Smart TVs have become a boon to data collectors and their marketer-clients, who are using new technology to identify what people are watching on Internet TV, sometimes without their knowledge. San Francisco-based Samba TV, for example, which has collected viewing data from 13.5 million smart TVs in the United States, has raised $40 million in venture capital. About a dozen television manufacturers have inked deals with Samba TV to embed its software in some of their sets.
The New York Times reports that, “when people set up their TVs, a screen urges them to enable a service called Samba Interactive TV, saying it recommends shows and provides special offers … [but] does not detail how much information Samba TV collects to make those recommendations.”
Samba TV “can track nearly everything that appears on the TV on a second-by-second basis, essentially reading pixels to identify network shows and ads, as well as programs on Netflix and HBO and even videogames played on the TV.” One Samba executive said that, at the end of 2016, “more than 90 percent of people opted in.”
This granular level of data allows Samba TV to offer “advertisers the ability to base their targeting on whether people watch conservative or liberal media outlets and which party’s presidential debate they watched” as well as “identify other devices in the home that share the TV’s Internet connection.” Advertisers include Citi, JetBlue and Expedia.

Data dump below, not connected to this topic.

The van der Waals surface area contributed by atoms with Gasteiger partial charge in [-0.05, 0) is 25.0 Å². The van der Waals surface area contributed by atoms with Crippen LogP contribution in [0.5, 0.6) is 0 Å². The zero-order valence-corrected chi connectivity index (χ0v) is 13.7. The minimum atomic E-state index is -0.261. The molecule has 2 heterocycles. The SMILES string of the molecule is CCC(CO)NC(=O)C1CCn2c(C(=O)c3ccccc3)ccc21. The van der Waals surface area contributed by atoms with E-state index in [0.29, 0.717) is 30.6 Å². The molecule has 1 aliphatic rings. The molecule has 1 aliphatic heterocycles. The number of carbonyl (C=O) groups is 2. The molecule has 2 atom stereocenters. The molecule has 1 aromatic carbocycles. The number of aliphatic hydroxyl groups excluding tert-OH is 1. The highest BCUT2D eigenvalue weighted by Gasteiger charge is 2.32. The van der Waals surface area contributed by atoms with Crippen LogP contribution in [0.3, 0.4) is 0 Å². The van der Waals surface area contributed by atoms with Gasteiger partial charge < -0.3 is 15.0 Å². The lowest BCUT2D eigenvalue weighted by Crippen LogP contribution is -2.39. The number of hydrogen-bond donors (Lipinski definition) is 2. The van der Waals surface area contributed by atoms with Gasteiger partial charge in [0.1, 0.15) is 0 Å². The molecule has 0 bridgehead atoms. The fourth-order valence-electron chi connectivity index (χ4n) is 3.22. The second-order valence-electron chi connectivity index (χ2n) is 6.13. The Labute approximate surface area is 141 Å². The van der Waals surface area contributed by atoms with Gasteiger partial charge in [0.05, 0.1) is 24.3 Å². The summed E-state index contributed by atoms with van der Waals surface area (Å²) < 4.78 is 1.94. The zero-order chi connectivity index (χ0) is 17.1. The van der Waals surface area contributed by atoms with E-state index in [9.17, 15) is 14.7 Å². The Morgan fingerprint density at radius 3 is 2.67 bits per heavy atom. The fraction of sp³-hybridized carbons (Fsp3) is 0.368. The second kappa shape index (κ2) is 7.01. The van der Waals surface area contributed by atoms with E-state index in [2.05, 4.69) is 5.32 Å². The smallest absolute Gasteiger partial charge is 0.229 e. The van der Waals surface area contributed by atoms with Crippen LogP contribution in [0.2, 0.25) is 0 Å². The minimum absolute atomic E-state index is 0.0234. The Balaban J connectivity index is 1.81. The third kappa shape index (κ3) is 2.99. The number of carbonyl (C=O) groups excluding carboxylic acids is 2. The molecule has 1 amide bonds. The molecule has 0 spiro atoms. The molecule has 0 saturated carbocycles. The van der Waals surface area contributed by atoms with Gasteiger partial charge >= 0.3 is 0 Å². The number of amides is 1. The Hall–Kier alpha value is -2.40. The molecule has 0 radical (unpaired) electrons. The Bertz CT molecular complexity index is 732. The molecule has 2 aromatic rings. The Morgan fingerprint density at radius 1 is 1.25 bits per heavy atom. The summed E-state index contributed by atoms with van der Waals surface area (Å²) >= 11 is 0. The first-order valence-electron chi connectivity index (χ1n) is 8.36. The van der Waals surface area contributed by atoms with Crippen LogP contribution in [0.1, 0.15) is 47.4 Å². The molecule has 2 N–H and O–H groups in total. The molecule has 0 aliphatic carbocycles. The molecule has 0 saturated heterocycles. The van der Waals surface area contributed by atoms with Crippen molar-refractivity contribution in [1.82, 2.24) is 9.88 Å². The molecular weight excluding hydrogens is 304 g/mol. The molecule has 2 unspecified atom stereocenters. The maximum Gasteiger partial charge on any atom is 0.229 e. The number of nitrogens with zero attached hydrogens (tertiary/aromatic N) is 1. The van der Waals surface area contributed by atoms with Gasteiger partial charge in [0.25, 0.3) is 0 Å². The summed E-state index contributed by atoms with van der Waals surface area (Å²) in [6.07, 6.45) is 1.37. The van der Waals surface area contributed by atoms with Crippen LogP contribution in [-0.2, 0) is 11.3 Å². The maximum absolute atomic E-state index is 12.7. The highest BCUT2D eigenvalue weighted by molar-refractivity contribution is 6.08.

Samba TV, which stated that it has “adhered to privacy guidelines from the Federal Trade Commission, does not directly sell its data,” but rather is paid for directing “ads to other gadgets in a home after their TV commercials play, or one from a rival airs.” “Advertisers can also add to their websites a tag from Samba TV that allows them to determine if people visit after watching one of their commercials,” notes NYT.
“It’s still not intuitive that the box maker or the software embedded by the box maker is going to be doing this,” said Consumers Union director of consumer privacy/technology policy Justin Brookman. “I’d like to see companies do a better job of making that clear and explaining the value proposition to consumers.”
Samba TV isn’t alone in this space. Competitors include Vizio’s data unit Inscape and startup Alphonso; “last year, Vizio paid $2.2 million to settle claims by the Federal Trade Commission and the state of New Jersey that it was collecting and selling viewing data from millions of smart TVs without the knowledge or consent of set owners.” NYT reported in December that, “Alphonso was using gaming apps to gain access to smartphone microphones and listen for audio signals in TV ads and shows.”